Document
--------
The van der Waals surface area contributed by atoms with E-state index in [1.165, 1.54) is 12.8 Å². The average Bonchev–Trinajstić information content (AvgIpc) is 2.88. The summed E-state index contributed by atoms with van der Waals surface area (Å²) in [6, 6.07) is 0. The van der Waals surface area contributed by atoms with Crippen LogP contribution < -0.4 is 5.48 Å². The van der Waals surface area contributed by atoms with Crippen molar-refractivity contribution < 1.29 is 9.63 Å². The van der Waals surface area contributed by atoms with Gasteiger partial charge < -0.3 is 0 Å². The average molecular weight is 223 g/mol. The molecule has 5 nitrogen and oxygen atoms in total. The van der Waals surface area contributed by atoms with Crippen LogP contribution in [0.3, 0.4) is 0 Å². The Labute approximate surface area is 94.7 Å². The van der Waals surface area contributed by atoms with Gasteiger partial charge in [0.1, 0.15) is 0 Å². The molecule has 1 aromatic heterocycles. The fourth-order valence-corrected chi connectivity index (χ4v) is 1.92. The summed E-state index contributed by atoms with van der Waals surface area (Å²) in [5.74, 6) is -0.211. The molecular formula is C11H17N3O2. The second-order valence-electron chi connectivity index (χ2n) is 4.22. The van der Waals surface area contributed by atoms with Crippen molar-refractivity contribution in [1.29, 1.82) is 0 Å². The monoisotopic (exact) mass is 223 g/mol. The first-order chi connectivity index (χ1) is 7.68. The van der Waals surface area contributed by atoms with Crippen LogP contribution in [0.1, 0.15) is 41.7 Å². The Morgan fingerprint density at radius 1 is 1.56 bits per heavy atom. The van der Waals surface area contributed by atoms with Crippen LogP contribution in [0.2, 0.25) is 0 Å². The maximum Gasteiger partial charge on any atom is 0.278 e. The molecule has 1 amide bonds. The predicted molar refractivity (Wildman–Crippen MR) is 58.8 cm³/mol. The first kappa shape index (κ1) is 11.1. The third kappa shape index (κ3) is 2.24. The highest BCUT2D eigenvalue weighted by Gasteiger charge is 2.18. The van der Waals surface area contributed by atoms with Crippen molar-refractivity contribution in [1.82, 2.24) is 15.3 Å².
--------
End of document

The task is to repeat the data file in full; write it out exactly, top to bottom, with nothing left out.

The van der Waals surface area contributed by atoms with E-state index in [1.165, 1.54) is 12.8 Å². The average Bonchev–Trinajstić information content (AvgIpc) is 2.88. The summed E-state index contributed by atoms with van der Waals surface area (Å²) in [6, 6.07) is 0. The van der Waals surface area contributed by atoms with Crippen LogP contribution < -0.4 is 5.48 Å². The van der Waals surface area contributed by atoms with Crippen molar-refractivity contribution < 1.29 is 9.63 Å². The van der Waals surface area contributed by atoms with Gasteiger partial charge < -0.3 is 0 Å². The average molecular weight is 223 g/mol. The molecule has 5 nitrogen and oxygen atoms in total. The van der Waals surface area contributed by atoms with Crippen LogP contribution in [0.3, 0.4) is 0 Å². The Labute approximate surface area is 94.7 Å². The van der Waals surface area contributed by atoms with Gasteiger partial charge in [0.1, 0.15) is 0 Å². The molecule has 1 aromatic heterocycles. The fourth-order valence-corrected chi connectivity index (χ4v) is 1.92. The summed E-state index contributed by atoms with van der Waals surface area (Å²) in [5.74, 6) is -0.211. The molecular formula is C11H17N3O2. The second-order valence-electron chi connectivity index (χ2n) is 4.22. The van der Waals surface area contributed by atoms with Crippen molar-refractivity contribution in [1.29, 1.82) is 0 Å². The monoisotopic (exact) mass is 223 g/mol. The first-order chi connectivity index (χ1) is 7.68. The van der Waals surface area contributed by atoms with Crippen LogP contribution in [0.1, 0.15) is 41.7 Å². The Morgan fingerprint density at radius 1 is 1.56 bits per heavy atom. The van der Waals surface area contributed by atoms with Crippen LogP contribution in [0.2, 0.25) is 0 Å². The maximum Gasteiger partial charge on any atom is 0.278 e. The molecule has 1 amide bonds. The predicted molar refractivity (Wildman–Crippen MR) is 58.8 cm³/mol. The first kappa shape index (κ1) is 11.1. The third kappa shape index (κ3) is 2.24. The highest BCUT2D eigenvalue weighted by Gasteiger charge is 2.18. The van der Waals surface area contributed by atoms with Crippen molar-refractivity contribution in [1.82, 2.24) is 15.3 Å².